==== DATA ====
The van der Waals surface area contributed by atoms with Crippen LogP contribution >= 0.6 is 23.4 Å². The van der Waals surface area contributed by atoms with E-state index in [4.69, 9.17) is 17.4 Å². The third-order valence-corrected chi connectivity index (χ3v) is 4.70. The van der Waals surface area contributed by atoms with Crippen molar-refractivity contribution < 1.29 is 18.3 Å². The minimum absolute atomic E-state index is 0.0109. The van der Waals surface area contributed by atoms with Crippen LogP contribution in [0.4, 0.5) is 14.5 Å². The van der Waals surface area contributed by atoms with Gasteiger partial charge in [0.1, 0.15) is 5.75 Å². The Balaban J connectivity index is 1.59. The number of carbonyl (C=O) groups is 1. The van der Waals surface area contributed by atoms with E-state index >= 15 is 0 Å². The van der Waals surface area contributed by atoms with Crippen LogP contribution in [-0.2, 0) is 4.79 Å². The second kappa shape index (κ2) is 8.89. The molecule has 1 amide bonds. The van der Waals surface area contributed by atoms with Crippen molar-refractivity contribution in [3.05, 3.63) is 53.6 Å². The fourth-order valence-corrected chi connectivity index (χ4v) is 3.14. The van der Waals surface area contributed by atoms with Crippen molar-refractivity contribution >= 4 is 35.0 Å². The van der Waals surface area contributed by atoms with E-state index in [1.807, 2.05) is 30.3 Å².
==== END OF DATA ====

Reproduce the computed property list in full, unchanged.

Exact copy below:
The van der Waals surface area contributed by atoms with Crippen LogP contribution >= 0.6 is 23.4 Å². The van der Waals surface area contributed by atoms with E-state index in [4.69, 9.17) is 17.4 Å². The third-order valence-corrected chi connectivity index (χ3v) is 4.70. The van der Waals surface area contributed by atoms with Crippen molar-refractivity contribution < 1.29 is 18.3 Å². The minimum absolute atomic E-state index is 0.0109. The van der Waals surface area contributed by atoms with Crippen LogP contribution in [0.4, 0.5) is 14.5 Å². The van der Waals surface area contributed by atoms with Gasteiger partial charge in [0.1, 0.15) is 5.75 Å². The Balaban J connectivity index is 1.59. The number of carbonyl (C=O) groups is 1. The van der Waals surface area contributed by atoms with E-state index >= 15 is 0 Å². The van der Waals surface area contributed by atoms with Crippen LogP contribution in [-0.2, 0) is 4.79 Å². The second kappa shape index (κ2) is 8.89. The molecule has 1 amide bonds. The van der Waals surface area contributed by atoms with Crippen molar-refractivity contribution in [3.05, 3.63) is 53.6 Å². The fourth-order valence-corrected chi connectivity index (χ4v) is 3.14. The van der Waals surface area contributed by atoms with Crippen molar-refractivity contribution >= 4 is 35.0 Å². The van der Waals surface area contributed by atoms with E-state index in [1.807, 2.05) is 30.3 Å².